Staying on top of all the latest ag technology, field data and research can be overwhelming. That’s why the Soybean Research & Information Initiative, formerly the Plant Health Initiative, continually provides you with access to expert information and news about soybean pests, diseases, and agronomics. The aim of this check off-funded website is to communicate the on-going progress and current understanding coming from your active and wide-ranging U.S. soybean research programs. Please visit often!

RESEARCH HIGHLIGHTS

Thu, Apr 6, 2017
Effect of Planting Date, Seed Treatment, and Cultivar on Sudden Death Syndrome of Soybean
by Yuba Kantel and Daren Mueller, Soybean Plant Pathologists, Iowa State University

In our regional field tests we did not find that early planting (first week of May in most locations) increased the amount of SDS that developed later in the season compared to mid-May and later plantings, nor did we find a correlation between soil temperature at planting and SDS development. The soil temperature at the early planting dates had reached 55 to 60° F., the minimum germination temperature for soybean.   Read more...
Tue, Mar 21, 2017
Delineating Optimal Soybean Maturity Groups Across the United States
by Shawn P. Conley, Soybean and Wheat Extension Specialist, University of Wisconsin

A variety is classified to a specific maturity group (MG) according to the length of period from planting to maturity. This phenological attribute is determined by photoperiod and temperature, which can dictate the most suitable MG for a particular geographical location.

Although photoperiod remains constant, climatic conditions, management practices, and soybean genetics have all changed during the past decades. With funding support from the Wisconsin Soybean Marketing Board and the North Central Soybean Research Program, we re-delineated soybean MG adaptation zones across the U.S. using current soybean genetics and climate conditions.   Read more...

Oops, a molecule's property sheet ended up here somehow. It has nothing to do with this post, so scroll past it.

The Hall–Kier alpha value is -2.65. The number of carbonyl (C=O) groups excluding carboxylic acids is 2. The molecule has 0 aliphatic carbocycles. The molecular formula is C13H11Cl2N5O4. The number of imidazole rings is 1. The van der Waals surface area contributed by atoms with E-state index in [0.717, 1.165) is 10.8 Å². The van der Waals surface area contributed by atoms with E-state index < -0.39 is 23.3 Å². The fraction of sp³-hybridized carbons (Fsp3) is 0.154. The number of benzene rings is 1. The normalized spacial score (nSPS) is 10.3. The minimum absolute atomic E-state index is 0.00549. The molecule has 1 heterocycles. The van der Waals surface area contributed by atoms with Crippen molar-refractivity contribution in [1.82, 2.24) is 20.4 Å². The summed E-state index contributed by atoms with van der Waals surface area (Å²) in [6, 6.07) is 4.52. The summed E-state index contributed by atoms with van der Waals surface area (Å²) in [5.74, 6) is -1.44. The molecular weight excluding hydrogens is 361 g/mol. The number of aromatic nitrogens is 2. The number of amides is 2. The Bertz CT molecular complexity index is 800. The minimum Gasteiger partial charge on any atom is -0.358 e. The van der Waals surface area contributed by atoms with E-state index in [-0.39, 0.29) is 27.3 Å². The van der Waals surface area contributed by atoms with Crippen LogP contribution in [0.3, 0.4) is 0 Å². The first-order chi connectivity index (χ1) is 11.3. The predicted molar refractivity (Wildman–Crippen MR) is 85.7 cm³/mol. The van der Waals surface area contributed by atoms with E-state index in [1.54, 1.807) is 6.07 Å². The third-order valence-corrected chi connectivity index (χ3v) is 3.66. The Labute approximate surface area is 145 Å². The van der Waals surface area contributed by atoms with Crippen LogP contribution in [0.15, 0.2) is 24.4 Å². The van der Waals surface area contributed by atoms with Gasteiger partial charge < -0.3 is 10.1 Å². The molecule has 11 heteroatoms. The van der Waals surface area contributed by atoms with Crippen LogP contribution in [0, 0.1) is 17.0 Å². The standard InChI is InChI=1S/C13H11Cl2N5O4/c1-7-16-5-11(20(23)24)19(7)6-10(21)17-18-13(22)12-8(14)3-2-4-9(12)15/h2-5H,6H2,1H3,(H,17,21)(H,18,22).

Wed, Mar 8, 2017
Characterization of Phytophthora Populations in the North Central Region and Assessment of Management Practices
By Anne Dorrance, Soybean Plant Pathologist, Ohio State University

Soybean diseases caused by Phytophthora sojae have been managed successfully for many years with the deployment of single resistance Rps genes as well as partial resistance. However, there are now increasing reports of soybean varieties sold with Rps genes that are no longer effective towards the regional population of P. sojae or that lack sufficient levels of partial resistance.   Read more...
Wed, Feb 22, 2017
Accelerating Soybean Yield Improvement by Utilizing Yield Genes from Soybean Wild Relatives
by Randall Nelson, USDA-ARS, University of Illinois

We crossed cultivated soybean (Glycine max) with a distant perennial relative, Glycine tomentella, and were the first to test derived lines. The best line yielded 7 bu/ac greater than the soybean parent, Dwight. We also crossed cultivated soybean with wild annual soybean (Glycine soja) and identified lines that were equal in yield to the soybean parent, seven days earlier in maturity, yet had 50% of the wild parent DNA based on analysis with DNA markers. This work indicates that very useful yield genes exist in wild relatives of cultivated soybean which are not yet being used in commercial soybean breeding today.

Last season we tested 39 lines that had G. tomentella as the female parent and thus G. tomentella cytoplasm and 28 lines with soybean as the female parent with soybean cytoplasm. Averaged over 10 locations, the best line with G. tomentella cytoplasm yielded 6.1 bu/a more than Dwight and the best line with soybean cytoplasm yielded 6.8 bu/a more than Dwight. To get such high yield increases from soybean × soybean crosses would be notable but to obtain that from backcrosses with the perennial species, G. tomentella, is extraordinary.   Read more...
Sat, Feb 4, 2017
Progress of a Genomic Selection
by Aaron Lorenz, Soybean Breeder, University of Minnesota

The aim of plant breeding has always been to link phenotype with genotype. Our selections to date are based mainly on phenotype – the yield of a soybean line over many years and locations – so we can be confident that it will perform at that level in farmers’ fields.

Because it is both necessary and expensive to generate this field data, we are putting it to maximum use by also collecting genotypic data of the lines and using it in the selection process. A powerful approach to make use of genomic information for selective breeding is through a method called genomic prediction and selection.   Read more...
Fri, Jan 27, 2017
Soybean Aphid Genome Complete!
by Andy Michel, Field Crops Entomologist, Ohio State University

In the course of generating DNA sequences with projects funded by The Ohio Soybean Council and The North Central Soybean Research Program, we were able to sequence the entire soybean aphid genome.

This genome represents the 4th aphid species with a completely described genome (in addition to the pea aphid, Russian wheat aphid, and green peach aphid). It will further advance our ability to identify soybean aphid genes responsible for overcoming resistant soybean, and hopefully lead to a wider use of aphid-resistant soybean.   Read more...
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